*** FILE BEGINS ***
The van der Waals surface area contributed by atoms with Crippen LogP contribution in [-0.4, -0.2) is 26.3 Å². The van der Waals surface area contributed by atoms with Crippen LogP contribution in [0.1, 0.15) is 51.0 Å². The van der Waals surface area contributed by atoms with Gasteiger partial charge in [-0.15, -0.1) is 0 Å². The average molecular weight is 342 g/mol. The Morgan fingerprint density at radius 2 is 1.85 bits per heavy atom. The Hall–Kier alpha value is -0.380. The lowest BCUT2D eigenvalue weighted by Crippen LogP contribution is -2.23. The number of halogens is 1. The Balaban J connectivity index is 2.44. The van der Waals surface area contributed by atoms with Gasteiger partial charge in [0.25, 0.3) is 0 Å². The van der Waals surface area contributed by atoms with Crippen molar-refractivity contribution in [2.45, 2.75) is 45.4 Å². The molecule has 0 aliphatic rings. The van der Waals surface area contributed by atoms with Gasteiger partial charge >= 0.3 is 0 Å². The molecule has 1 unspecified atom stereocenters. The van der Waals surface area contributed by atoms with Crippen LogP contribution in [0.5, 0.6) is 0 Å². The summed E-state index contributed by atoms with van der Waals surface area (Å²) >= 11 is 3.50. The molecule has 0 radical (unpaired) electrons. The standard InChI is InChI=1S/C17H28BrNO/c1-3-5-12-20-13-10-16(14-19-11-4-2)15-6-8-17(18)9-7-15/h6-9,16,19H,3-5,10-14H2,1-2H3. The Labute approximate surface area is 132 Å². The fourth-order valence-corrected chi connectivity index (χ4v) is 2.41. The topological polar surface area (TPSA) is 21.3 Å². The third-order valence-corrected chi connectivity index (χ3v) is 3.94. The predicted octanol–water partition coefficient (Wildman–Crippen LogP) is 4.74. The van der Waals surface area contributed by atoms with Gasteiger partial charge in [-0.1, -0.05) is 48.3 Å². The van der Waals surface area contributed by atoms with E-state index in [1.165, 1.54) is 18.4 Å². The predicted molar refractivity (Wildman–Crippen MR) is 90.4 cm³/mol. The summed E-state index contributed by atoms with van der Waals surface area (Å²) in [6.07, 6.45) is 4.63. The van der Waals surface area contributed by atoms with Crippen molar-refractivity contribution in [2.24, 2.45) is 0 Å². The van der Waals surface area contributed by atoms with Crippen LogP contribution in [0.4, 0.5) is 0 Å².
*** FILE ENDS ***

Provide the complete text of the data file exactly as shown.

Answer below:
The van der Waals surface area contributed by atoms with Crippen LogP contribution in [-0.4, -0.2) is 26.3 Å². The van der Waals surface area contributed by atoms with Crippen LogP contribution in [0.1, 0.15) is 51.0 Å². The van der Waals surface area contributed by atoms with Gasteiger partial charge in [-0.15, -0.1) is 0 Å². The average molecular weight is 342 g/mol. The Morgan fingerprint density at radius 2 is 1.85 bits per heavy atom. The Hall–Kier alpha value is -0.380. The lowest BCUT2D eigenvalue weighted by Crippen LogP contribution is -2.23. The number of halogens is 1. The Balaban J connectivity index is 2.44. The van der Waals surface area contributed by atoms with Gasteiger partial charge in [0.25, 0.3) is 0 Å². The van der Waals surface area contributed by atoms with Crippen molar-refractivity contribution in [2.45, 2.75) is 45.4 Å². The molecule has 0 aliphatic rings. The van der Waals surface area contributed by atoms with Gasteiger partial charge >= 0.3 is 0 Å². The molecule has 1 unspecified atom stereocenters. The van der Waals surface area contributed by atoms with Crippen LogP contribution in [0.5, 0.6) is 0 Å². The summed E-state index contributed by atoms with van der Waals surface area (Å²) >= 11 is 3.50. The molecule has 0 radical (unpaired) electrons. The standard InChI is InChI=1S/C17H28BrNO/c1-3-5-12-20-13-10-16(14-19-11-4-2)15-6-8-17(18)9-7-15/h6-9,16,19H,3-5,10-14H2,1-2H3. The Labute approximate surface area is 132 Å². The fourth-order valence-corrected chi connectivity index (χ4v) is 2.41. The topological polar surface area (TPSA) is 21.3 Å². The third-order valence-corrected chi connectivity index (χ3v) is 3.94. The predicted octanol–water partition coefficient (Wildman–Crippen LogP) is 4.74. The van der Waals surface area contributed by atoms with Gasteiger partial charge in [-0.1, -0.05) is 48.3 Å². The van der Waals surface area contributed by atoms with E-state index in [1.165, 1.54) is 18.4 Å². The predicted molar refractivity (Wildman–Crippen MR) is 90.4 cm³/mol. The summed E-state index contributed by atoms with van der Waals surface area (Å²) in [6.07, 6.45) is 4.63. The van der Waals surface area contributed by atoms with Crippen molar-refractivity contribution in [2.24, 2.45) is 0 Å². The van der Waals surface area contributed by atoms with Crippen LogP contribution in [0.4, 0.5) is 0 Å².